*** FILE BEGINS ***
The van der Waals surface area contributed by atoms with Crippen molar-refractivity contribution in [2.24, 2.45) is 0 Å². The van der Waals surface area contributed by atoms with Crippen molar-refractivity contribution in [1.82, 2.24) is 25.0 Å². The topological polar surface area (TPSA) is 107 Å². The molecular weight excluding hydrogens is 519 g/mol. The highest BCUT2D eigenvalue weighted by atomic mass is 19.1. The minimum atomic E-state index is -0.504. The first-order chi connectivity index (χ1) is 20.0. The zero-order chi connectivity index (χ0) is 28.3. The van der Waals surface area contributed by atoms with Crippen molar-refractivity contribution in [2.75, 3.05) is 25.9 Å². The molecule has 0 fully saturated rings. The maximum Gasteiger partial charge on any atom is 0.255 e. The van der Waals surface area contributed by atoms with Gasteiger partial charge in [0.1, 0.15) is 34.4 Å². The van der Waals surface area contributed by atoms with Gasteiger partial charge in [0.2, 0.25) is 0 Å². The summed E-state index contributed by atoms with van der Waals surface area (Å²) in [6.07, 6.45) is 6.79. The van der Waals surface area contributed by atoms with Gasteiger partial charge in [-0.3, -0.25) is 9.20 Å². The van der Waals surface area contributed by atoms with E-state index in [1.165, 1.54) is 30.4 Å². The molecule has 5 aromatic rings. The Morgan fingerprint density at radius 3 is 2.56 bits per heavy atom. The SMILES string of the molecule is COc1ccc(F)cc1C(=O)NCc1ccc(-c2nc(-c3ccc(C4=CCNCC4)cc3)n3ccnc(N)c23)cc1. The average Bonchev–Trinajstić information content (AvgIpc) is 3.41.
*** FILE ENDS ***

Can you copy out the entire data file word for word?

The van der Waals surface area contributed by atoms with Crippen molar-refractivity contribution in [2.24, 2.45) is 0 Å². The van der Waals surface area contributed by atoms with Crippen molar-refractivity contribution in [1.82, 2.24) is 25.0 Å². The topological polar surface area (TPSA) is 107 Å². The molecular weight excluding hydrogens is 519 g/mol. The highest BCUT2D eigenvalue weighted by atomic mass is 19.1. The minimum atomic E-state index is -0.504. The first-order chi connectivity index (χ1) is 20.0. The zero-order chi connectivity index (χ0) is 28.3. The van der Waals surface area contributed by atoms with Crippen molar-refractivity contribution in [2.75, 3.05) is 25.9 Å². The molecule has 0 fully saturated rings. The maximum Gasteiger partial charge on any atom is 0.255 e. The van der Waals surface area contributed by atoms with Gasteiger partial charge in [0.1, 0.15) is 34.4 Å². The van der Waals surface area contributed by atoms with Gasteiger partial charge in [0.2, 0.25) is 0 Å². The summed E-state index contributed by atoms with van der Waals surface area (Å²) in [6.07, 6.45) is 6.79. The van der Waals surface area contributed by atoms with Gasteiger partial charge in [-0.3, -0.25) is 9.20 Å². The van der Waals surface area contributed by atoms with E-state index in [1.165, 1.54) is 30.4 Å². The molecule has 5 aromatic rings. The Morgan fingerprint density at radius 3 is 2.56 bits per heavy atom. The SMILES string of the molecule is COc1ccc(F)cc1C(=O)NCc1ccc(-c2nc(-c3ccc(C4=CCNCC4)cc3)n3ccnc(N)c23)cc1. The average Bonchev–Trinajstić information content (AvgIpc) is 3.41.